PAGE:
Comparing Holy Days with festivals is like comparing apples to oranges. Comparing Holy Days to each other is like grapes to grapes, or ambrosia to ambrosia.

Some thoughts for Trinity Sunday

When Don McLean, in his hit “American Pie,” refers to “the Father, Son and Holy Ghost” as “the three men I admire most,” I suspect many people find that consistent with their own view of the Trinity. There is much that can be said about the anthropomorphic and gender problems with the word “men,” and I am among those who have a problem with those, but that discussion is for another time. I want to look at the number.

I think that most, if not all my Trinitarian friends will easily affirm a belief in One God. Yet the way many talk about the Father, Son and Holy Spirit sounds polytheistic at times. Thus, I can understand why my Unitarian friends can be led to scoff at such a notion.

I ascribe to the doctrine of the Trinity, yet I am a monotheist. Is that possible?

One God in three forms. Is that simple or complex? It seems simple until someone starts talking about the Trinity as “three men” or three seemingly independent beings. Why go out of the way to say “In the name of the Father, the Son and the Holy Spirit” when it’s just one Being?

I saw a program on public TV many years ago that attempted to show how a two-dimensional being (i.e., length and width, but no depth) would experience a three-dimensional one.   As the three-dimensional being passed by, it would appear to the two-dimensional one in changing, two-dimensional forms. The 2-D cannot experience the 3-D any other way.   It has been suggested that our ability – or rather shortcoming thereof – to understand a Triune God is kind of like that. God has more dimensions than we do, thus appearing to us in different forms in different circumstances.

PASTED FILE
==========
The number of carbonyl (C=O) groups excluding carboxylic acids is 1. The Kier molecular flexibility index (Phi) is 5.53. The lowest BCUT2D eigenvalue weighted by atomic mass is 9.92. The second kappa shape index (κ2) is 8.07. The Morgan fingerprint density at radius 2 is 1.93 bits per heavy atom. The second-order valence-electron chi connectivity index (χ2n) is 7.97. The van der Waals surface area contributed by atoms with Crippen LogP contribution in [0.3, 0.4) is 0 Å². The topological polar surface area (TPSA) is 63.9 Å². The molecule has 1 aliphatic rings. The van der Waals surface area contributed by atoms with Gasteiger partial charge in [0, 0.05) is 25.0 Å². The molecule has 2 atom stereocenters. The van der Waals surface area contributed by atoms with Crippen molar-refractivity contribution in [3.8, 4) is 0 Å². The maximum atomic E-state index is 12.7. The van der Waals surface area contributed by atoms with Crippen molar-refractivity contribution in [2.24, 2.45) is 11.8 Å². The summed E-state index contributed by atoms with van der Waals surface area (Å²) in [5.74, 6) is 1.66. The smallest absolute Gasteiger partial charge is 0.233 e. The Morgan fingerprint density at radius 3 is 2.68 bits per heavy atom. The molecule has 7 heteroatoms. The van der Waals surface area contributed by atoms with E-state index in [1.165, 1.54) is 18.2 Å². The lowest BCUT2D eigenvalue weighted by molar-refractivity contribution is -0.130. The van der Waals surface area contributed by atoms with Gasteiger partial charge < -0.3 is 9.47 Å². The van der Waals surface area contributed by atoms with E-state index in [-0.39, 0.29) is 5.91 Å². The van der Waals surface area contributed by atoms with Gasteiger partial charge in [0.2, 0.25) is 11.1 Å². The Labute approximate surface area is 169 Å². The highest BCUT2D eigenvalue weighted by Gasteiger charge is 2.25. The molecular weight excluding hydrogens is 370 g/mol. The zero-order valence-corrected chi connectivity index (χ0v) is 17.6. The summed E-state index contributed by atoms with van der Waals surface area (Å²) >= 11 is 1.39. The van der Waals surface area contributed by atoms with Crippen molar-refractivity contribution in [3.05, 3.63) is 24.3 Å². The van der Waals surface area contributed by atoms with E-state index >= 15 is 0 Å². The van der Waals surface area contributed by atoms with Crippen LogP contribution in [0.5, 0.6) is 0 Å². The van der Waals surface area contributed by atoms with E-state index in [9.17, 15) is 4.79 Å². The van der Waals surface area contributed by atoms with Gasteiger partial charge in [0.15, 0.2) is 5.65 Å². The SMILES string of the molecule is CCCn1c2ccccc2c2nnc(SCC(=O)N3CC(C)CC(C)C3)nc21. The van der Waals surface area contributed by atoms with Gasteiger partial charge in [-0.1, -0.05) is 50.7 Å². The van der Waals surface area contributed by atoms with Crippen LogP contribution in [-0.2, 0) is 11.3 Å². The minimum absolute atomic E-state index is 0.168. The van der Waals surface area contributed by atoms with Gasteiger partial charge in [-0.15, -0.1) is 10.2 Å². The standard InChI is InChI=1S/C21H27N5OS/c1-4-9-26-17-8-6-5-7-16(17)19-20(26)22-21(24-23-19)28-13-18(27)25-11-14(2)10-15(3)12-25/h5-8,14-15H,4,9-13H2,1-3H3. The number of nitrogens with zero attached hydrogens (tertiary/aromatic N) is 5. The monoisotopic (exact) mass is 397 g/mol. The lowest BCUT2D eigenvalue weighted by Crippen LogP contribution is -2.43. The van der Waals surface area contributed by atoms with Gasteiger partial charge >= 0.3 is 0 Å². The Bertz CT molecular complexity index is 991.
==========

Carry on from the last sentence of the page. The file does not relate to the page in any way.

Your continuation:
Countless volumes have been written about the nature of God. I could write a lot of  words in trying to explain what I may understand on this topic at this point in my life, but I’m aiming here for a page, not a book.  Many words and phrases come to mind, including “Creative Force,” “Sustainer of Life,” “Power” and, especially, “Love.”   I grew up hearing the Bible verse “God is love.”   In recent years, I applied the “if A=B, then B=A” logic and have found it helpful to say also “Love is God.”